Choose Your Classes Wisely and Graduate on Time!
Most colleges emphasize the importance of graduating on time, and students have a lot to gain from doing so. Finishing on schedule allows grads to avoid incurring thousands in additional college costs and get their careers underway, thereby making money instead of spending it. Here are some questions that can help students determine whether they're on track to graduate on time.
1. Have you satisfied your general education requirements?
Okay, so maybe you've come to college with very specific goals for what you want to study and the career you'd like after school. Before you get lost in taking all of the great class offerings in your chosen discipline, don't forget about any general education classes a school might require. Many a college student has had graduation delayed because they put off completing general requirements.
2. Do any classes you'd like to take in the future have prerequisites?
Just as outstanding general ed requirements can affect your graduation timeline, so can prerequisites within a given subject area. Some students eagerly anticipate taking high-level courses in their discipline without realizing that a series of foundational courses may be required for admittance. As you look at course listings, don't neglect prereqs you'll be responsible for completing.
3. Is a class you're interested in offered in a future term?
This question most comes into play when you're trying to resolve conflicts in your class schedule. If you feel torn between taking two or more classes offered at the same time, you may have to make a decision based on a particular course's availability. If a class you really need isn't offered at a future time that works for you, it might have to be given priority over other options.
4. Is a class you want to take offered online?
A good way to potentially resolve conflicts in your class schedule is to take one of the courses you're interested in online. Because most Internet-based classes allow you to complete much of the coursework on your own schedule, you may be able to fit them in without missing out on other opportunities. The flexibility of online courses is so appealing that you may opt for them even if you don't have schedule conflicts.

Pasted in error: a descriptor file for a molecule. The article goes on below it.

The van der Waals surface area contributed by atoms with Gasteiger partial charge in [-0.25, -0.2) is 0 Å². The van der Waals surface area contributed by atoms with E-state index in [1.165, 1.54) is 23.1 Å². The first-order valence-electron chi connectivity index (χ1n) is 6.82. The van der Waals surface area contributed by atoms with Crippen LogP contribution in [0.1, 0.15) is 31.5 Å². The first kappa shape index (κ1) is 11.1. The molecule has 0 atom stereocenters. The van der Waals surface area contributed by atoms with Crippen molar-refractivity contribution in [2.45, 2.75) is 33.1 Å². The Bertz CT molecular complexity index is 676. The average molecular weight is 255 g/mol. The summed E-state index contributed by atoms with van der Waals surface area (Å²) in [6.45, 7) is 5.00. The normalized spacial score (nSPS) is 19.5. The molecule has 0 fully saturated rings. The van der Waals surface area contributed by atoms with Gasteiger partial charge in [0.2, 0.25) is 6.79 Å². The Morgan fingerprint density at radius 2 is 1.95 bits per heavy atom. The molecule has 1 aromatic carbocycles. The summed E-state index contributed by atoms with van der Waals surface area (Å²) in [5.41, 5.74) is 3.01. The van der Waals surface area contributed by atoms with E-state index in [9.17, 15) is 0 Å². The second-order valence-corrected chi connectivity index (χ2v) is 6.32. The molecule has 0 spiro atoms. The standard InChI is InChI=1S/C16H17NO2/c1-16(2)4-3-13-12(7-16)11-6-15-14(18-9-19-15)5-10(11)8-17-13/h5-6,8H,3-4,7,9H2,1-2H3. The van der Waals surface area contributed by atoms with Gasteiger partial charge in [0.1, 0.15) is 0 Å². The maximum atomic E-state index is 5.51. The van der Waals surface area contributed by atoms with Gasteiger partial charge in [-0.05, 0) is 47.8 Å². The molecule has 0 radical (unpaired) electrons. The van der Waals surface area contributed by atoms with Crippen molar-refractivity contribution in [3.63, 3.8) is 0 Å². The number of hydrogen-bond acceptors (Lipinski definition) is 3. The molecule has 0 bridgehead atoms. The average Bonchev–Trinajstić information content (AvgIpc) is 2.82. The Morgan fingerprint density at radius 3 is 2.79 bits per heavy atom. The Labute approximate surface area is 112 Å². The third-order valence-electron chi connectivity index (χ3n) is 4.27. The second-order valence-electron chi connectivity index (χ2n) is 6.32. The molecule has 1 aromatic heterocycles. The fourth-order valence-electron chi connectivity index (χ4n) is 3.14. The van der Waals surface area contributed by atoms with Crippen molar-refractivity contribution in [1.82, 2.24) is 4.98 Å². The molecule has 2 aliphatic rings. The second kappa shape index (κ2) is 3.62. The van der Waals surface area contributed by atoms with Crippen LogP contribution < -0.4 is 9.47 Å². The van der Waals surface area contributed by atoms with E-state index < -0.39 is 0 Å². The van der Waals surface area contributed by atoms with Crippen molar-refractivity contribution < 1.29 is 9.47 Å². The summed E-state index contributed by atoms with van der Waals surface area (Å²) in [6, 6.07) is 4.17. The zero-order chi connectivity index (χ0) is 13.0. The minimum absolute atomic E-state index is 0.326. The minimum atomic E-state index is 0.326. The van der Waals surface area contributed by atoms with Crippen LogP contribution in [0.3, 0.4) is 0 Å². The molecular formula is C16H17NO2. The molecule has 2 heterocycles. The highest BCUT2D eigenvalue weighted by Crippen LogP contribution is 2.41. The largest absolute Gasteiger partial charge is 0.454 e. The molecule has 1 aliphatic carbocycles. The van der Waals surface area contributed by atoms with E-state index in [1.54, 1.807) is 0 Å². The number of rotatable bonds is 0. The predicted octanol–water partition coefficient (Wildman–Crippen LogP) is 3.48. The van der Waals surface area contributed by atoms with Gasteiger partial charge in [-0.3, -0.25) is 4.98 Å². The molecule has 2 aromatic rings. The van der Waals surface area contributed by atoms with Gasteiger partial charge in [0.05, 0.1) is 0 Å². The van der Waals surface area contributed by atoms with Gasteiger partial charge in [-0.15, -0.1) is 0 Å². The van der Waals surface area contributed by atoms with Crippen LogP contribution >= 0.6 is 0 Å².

5. Can you take courses over the summer?
Another way to address potential scheduling conflicts: take a required class over the summer. Taking summer courses also allows you to make up academic ground that you may have lost during the school year. Additionally, the summer session typically offers truncated versions of courses, so you'll be completing them in much less time than you would in fall, winter or spring.
6. Have you picked a major - and are you planning to stick with it?
Many students have trouble graduating on time in part because they have indecision about choosing their major. It's natural to want to give the question a lot of time and thought. It is, after all, one of the biggest decisions you have to make in college - not to mention that it will determine your ensuing studies. Just know that too much of a delay, or changing your major down the line, can result in graduating late.
7. Do you know all of your major requirements?
If you're clear on your major, consider yourself fortunate. But your academic planning, of course, cannot end there. You'll have to fit in all of the classes you're required to take to earn your major, plus any electives you're interested in. Getting in all of these classes can be tricky, particularly if there are required classes that are only offered on a limited basis. Be aware of these classes; they're likely to fill up fast.
8. Have you received all applicable AP and transfer credit?
This is something that should be taken care of with your admission into an institution, but AP and transfer credits are an oft-overlooked way to cut down on time spent in college. Perhaps you were told you'd have to petition for a particular AP or transfer class to count at your school but you haven't gone through that process. It may be worth your time to do the appropriate follow-up, especially if you've taken multiple disputed classes.
9. Does your course schedule allow you to succeed?
It's great to want to graduate on time, but sometimes that well-intentioned goal gets students into trouble. They might decide to take on a huge course load to offset the effects of previous, less vigorous terms. But to get credit for a class, you have to perform well in it. Jamming your schedule up with as many classes as are allowed may lead you to perform poorly and not get credit. Then all of that time will have been wasted.
10. Have you checked in with your academic advisor recently?
It can benefit you a lot to have a sound plan in place for graduating on time. The good news is that you don't have to come up with one on your own. An academic advisor at your school can help you to handle all of the issues addressed above - and any others that are specific to your institution or department. Take full advantage of the insight advisors can provide, regularly checking in with them to ensure you're on track to graduate on time.
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